Wonders of Ghana
The beauty of this country is known too little – undeservedly. Vigorous and diverse, Ghana offers a variety of amazing natural and man-made heritage values. The most amazing wonders of Ghana are:
- Historical local architecture. In Ghana are located some of the most interesting Sudano-Sahelian mosques. The best known among them is Larabanga Mosque. Even more interesting are the traditional local shrines with living religious traditions.
- Historical European architecture. In Ghana are located the oldest European buildings south from Sahara. Elmina Castle was constructed in 1482, several more fortresses – in the 16th century.
- Waterfalls. Although here are not found such giant waterfalls as in Venezuela, Ghana offers a variety of picture-perfect, romantic waterfalls.
Map with the described wonders
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Top 25 wonders of Ghana
The most recent medium-sized impact crater, 10.5 km across, formed 1.07 million years ago. Filled with an 8 km wide lake – the largest natural lake in Ghana. Surrounded by dense rainforest.
Wulin Mushroom Rocks
Unusual, mushroom shaped rocks, several meters high.
Beautiful waterfall with three steps, the tallest step is 25 m high, total height – 70 m.
Enormous rock plate on the top of another, narrower one. On the top of this formation can stand more than 10 people. A fine view of the surrounding forest.
Wli Falls (Agumatsa Falls)
The tallest waterfall in Ghana. Several steps with a total height of 400 m, the tallest is approximately 70 m tall.
This beautiful waterfall consists of two parallel, vertical plunges that fall directly into a river.
Akaah Falls (Akaa Falls)
An unusual waterfall with complex morphology, located in the rainforest.
Oda Big Tree
Enormous Cherry Mahogany (Tieghemella heckelii), 66.5 m tall and 3.22 m in diameter (12 m in circumference). Legendary tree.
Mystic Stone in Larabanga
Ancient sacred place on trans-Sahara route, site of legends.
Elmina Castle (St. George of the Mine Castle)
The oldest European building below the Sahara. This castle was constructed by the Portuguese in 1482 as the first trading post on the Gulf of Guinea.
Osu Castle (Fort Christiansborg)
Historical castle, rebuilt several times since the 1660s. For much of the history used as the seat of the government of Ghana. Current building consists of numerous parts built in different times.
Cape Coast Castle
Historical castle, used in the slave trade. Current building constructed mainly by the British in the 18th century.
Nzulezu (Nzelezu, Nzulezo)
Approximately 400 years old settlement built on stilts in lake Tadane.
Wa Naa Castle
Residence of the king of Wala, fine example of mud-brick architecture. The current building was built in the 19th century.
Fort Coenraadsburg (Fort St. Jago)
This fort was constructed by the Dutch in 1652 to protect the trading post of Elmina.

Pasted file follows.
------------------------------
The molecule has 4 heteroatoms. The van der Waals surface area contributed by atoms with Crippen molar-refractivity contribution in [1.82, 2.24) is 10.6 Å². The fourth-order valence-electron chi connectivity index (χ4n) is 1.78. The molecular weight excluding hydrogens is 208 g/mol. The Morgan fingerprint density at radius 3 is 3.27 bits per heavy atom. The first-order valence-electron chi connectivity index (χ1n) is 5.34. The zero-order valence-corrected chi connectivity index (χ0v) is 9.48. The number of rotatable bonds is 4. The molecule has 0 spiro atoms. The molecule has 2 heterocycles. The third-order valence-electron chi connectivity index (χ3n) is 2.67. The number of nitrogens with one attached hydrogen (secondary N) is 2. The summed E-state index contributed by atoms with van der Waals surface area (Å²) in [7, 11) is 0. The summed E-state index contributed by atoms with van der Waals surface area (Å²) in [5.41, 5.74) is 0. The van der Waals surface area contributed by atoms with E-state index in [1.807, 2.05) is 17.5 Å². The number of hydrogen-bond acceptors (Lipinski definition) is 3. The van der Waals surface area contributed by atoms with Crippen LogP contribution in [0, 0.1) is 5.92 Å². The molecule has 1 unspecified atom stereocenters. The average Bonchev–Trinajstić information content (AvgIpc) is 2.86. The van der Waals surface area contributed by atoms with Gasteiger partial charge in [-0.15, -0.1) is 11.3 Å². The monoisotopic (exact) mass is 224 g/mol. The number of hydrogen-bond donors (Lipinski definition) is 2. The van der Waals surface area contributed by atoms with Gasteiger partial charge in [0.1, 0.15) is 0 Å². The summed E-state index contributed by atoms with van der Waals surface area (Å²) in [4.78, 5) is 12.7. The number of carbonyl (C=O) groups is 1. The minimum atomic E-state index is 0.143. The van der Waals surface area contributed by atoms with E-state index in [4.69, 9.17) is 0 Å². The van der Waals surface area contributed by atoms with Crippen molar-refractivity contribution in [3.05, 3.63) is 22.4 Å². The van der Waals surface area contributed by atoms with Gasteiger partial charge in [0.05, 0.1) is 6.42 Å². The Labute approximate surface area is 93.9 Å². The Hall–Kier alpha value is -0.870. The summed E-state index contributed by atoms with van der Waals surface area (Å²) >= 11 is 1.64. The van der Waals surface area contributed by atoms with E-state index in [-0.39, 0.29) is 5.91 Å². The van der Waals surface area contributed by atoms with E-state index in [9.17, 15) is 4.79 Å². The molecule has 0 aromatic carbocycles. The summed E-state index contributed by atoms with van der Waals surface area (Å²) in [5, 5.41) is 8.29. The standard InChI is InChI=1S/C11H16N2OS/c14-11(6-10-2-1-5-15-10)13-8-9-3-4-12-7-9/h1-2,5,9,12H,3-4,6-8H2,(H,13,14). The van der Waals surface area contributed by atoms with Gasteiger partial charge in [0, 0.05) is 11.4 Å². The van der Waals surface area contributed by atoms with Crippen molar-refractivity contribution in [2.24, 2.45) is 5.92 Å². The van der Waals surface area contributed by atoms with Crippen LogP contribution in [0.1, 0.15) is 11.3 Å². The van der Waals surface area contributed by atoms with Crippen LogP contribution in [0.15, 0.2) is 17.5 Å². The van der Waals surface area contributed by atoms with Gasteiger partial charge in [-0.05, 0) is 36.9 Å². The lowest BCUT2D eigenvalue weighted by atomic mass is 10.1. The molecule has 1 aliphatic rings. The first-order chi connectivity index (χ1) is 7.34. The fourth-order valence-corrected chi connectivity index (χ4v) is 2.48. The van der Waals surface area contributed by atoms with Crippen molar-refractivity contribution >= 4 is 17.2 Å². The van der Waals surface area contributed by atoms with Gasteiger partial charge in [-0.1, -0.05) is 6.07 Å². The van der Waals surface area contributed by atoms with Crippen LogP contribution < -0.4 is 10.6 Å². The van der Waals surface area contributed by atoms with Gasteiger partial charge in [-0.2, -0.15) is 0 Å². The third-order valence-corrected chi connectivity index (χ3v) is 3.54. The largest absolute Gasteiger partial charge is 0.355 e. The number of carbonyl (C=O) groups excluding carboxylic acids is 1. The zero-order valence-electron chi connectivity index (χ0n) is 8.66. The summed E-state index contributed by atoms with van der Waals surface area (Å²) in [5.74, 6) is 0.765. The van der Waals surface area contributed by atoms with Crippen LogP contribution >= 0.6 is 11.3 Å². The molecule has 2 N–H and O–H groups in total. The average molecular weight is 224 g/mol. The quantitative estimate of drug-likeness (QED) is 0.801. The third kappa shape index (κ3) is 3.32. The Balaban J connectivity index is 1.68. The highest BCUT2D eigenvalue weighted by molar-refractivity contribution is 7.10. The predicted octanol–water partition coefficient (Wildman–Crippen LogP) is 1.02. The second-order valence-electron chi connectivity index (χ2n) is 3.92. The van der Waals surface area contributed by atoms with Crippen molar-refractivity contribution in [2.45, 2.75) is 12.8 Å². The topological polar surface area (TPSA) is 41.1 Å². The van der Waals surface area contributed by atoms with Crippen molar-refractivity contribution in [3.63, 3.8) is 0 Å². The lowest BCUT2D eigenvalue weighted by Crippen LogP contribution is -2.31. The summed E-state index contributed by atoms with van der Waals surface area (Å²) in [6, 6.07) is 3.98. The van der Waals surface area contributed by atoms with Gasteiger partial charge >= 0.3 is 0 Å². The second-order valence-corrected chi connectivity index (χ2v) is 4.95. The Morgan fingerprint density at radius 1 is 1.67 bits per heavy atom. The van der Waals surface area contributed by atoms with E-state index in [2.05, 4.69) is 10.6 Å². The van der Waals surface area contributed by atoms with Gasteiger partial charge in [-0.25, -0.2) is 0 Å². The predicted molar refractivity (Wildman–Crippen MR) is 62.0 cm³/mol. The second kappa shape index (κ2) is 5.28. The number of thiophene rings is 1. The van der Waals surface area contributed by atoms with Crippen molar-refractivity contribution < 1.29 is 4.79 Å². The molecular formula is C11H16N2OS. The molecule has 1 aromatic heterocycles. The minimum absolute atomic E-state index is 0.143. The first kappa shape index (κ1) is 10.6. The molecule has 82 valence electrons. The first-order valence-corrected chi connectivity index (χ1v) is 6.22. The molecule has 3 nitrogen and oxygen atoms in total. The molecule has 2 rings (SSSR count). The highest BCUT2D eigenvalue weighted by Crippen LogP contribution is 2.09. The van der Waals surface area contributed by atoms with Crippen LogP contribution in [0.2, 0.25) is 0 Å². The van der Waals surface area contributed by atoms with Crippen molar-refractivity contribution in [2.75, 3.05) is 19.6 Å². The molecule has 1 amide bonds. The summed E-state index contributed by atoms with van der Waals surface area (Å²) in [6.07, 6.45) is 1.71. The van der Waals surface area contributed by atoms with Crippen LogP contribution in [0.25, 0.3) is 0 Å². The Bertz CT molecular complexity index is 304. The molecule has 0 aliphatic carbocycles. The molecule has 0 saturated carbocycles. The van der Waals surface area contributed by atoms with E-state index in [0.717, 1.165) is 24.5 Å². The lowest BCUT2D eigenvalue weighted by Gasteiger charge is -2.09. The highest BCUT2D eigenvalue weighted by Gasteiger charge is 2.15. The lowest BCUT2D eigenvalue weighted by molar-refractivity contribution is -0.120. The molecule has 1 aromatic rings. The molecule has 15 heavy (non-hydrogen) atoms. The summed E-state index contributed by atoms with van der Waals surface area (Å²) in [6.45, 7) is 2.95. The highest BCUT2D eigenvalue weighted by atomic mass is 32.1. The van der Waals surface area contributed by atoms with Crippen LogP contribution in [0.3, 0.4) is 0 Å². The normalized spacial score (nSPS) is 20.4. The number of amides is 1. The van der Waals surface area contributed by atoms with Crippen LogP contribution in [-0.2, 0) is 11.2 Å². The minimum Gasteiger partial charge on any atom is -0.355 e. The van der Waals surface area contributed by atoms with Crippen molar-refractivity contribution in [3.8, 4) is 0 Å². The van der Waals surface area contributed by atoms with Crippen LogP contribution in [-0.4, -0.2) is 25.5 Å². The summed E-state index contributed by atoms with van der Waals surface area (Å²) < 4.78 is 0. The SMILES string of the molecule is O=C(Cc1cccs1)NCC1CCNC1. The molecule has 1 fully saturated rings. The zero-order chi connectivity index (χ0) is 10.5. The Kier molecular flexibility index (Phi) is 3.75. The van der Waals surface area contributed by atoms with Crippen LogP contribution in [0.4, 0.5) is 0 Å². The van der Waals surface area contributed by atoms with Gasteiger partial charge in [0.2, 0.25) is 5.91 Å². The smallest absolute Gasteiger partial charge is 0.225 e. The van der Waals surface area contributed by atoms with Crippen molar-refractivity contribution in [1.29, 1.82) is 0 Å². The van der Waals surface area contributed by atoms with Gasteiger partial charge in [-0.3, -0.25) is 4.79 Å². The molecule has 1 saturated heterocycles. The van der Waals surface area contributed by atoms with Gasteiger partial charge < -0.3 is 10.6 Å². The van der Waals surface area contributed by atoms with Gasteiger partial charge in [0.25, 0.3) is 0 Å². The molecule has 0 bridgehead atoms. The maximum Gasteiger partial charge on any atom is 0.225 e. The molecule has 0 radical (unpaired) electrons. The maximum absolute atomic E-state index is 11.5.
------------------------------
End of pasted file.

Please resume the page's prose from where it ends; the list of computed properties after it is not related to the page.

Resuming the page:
Fort San Sebastian
A fort that was built by the Portuguese in 1523.
The best known of the Talensi ancestral shrines. The old rituals take place here up to this day. In the vicinities are located numerous other shrines, as well as unusual natural rock formations, caves. Visitors can enter the shrine only half naked. Some other local shrines have unique architecture.
Ussher Fort (Fort Crèvecœur)
This historical fort was built by the Dutch in 1649, enlarged, and rebuilt in later times.
Banda Nkwanta Mosque
A spectacular mosque, built from adobe in the 18th century. Unusually tall towers.
Fort Santo Antonio
Portuguese fort, constructed in 1515.
Massive wall, built to protect local people from European slave traders in the 19th century.
Okomfo Anokye’s Shrine
Shrine of legendary fetish priest, who lived here in the 18th century. Site of legends, hand and foot imprints in the stone.
Covering 500 years of Ghana’s history, The Ghana Reader provides a multitude of historical, political, and cultural perspectives on this iconic African nation. Whether discussing the Asante kingdom and the Gold Coast’s importance to European commerce and transatlantic slaving, Ghana’s brief period under British colonial rule, or the emergence of its modern democracy, the volume’s eighty selections emphasize Ghana’s enormous symbolic and pragmatic value to global relations.
Bradt’s Ghana is the only dedicated guidebook on the market and the most comprehensive source of travel information on the country, written by Philip Briggs, the leading writer of guidebooks to Africa. Catering for all types of visitors, from bar-hoppers to birdwatchers, and covering everything from Ghana’s 550 km of Atlantic coastline to its remote and sparsely populated northern border, Bradt’s Ghana is the most detailed resource for those who want to explore the country’s wealth of tropical beaches, national parks, forest reserves, cultural sites, and scenic waterfalls.